CES 2014: Sharp bringing the heat!

With a fair chunk of the CES 2014 coverage wrapped up, I know there’s a number of nerds out there who are also big sports fans. Super Bowl is ramping up and we’re looking at the Seahawks going up against the Broncos! And with any gathering, there’s usually the chance to go watch it at a friend or family’s big screen television. While there are many brands on the market, let my tell you a bit about what Sharp has brought to the table.

Sharp Electronics Corporation Booth 2014 CESAside from watching high definitions sports coverage, I tend to look at picture quality with an emphasis on vibrant picture quality. I want to make sure that the picture I’m getting, whether I’m playing the newest Assassin’s Creed or watching an episode of Doctor Who is the intended quality and capture available. Last year’s CES promised a lot of the 4K resolution devices, this year delivers on that very promise. While most of what existed last year were demonstrations, we are seeing the marketplace rolling out with this technology.

full_SHARP_motion_306_UQ_FrontThe 4K resolution is the standard for the film industry. Often times I find myself running into the popular RED cameras. But now it’s becoming something consumers can access and capture themselves. And what better way to view the quality intended by filmmakers than the new television screens.

Sharp is doing something specific. Instead of an RGB pixel mix, they add a yellow subpixel (Y), creating a 4-color (RGBY) visual than your standard 3-color RGB. Although Sharp has been recognized for having this for many years, you can truly see the difference at the 4K resolution. We were shown a contrast between a Quattron+ television and a standard television, with a notable paleness to the visuals of the standard in terms of sharpness. The benefit of the 5-color display is that it can generate 99% of the surface colors that can be determined without assistance to the human eye.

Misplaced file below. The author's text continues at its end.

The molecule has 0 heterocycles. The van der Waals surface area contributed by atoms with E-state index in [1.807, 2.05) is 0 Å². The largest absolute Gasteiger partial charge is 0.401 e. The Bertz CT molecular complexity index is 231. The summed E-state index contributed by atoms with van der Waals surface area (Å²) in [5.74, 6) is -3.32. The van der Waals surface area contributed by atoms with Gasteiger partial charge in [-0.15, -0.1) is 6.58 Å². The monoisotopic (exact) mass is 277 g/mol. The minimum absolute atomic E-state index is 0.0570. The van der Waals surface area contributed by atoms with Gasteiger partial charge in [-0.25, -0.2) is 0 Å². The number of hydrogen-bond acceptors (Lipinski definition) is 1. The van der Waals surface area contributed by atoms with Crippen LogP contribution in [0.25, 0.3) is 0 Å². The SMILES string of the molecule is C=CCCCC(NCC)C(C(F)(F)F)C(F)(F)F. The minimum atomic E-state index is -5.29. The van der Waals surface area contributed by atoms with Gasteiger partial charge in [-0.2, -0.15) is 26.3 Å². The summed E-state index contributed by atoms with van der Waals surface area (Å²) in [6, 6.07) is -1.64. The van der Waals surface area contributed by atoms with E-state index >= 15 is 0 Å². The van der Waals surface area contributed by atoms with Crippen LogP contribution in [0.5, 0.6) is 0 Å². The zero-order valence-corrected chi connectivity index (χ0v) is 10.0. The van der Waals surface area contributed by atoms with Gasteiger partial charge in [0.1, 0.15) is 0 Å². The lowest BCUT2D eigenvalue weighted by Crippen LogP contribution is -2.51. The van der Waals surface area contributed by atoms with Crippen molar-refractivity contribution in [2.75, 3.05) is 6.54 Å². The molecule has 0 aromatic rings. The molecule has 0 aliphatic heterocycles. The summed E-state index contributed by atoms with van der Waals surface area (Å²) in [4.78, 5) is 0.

Beyond the new Quattron+ television, Sharp’s SmartCentral is able to tap into various services. Whether it’s pooling the local cable service providers, satellite services or your internet services like Hulu and Netflix, it is able to centralize all these groups and turn it into a master database for your browsing and interactivity. One of the nice features about SmartCentral is the return of Picture-in-Picture. You can have the screen split, where one side is viewing the current show and the other side is browsing. Although some cable box interfaces sport this service in their browsing, it is not a high-definition interface that is seamless to controls.


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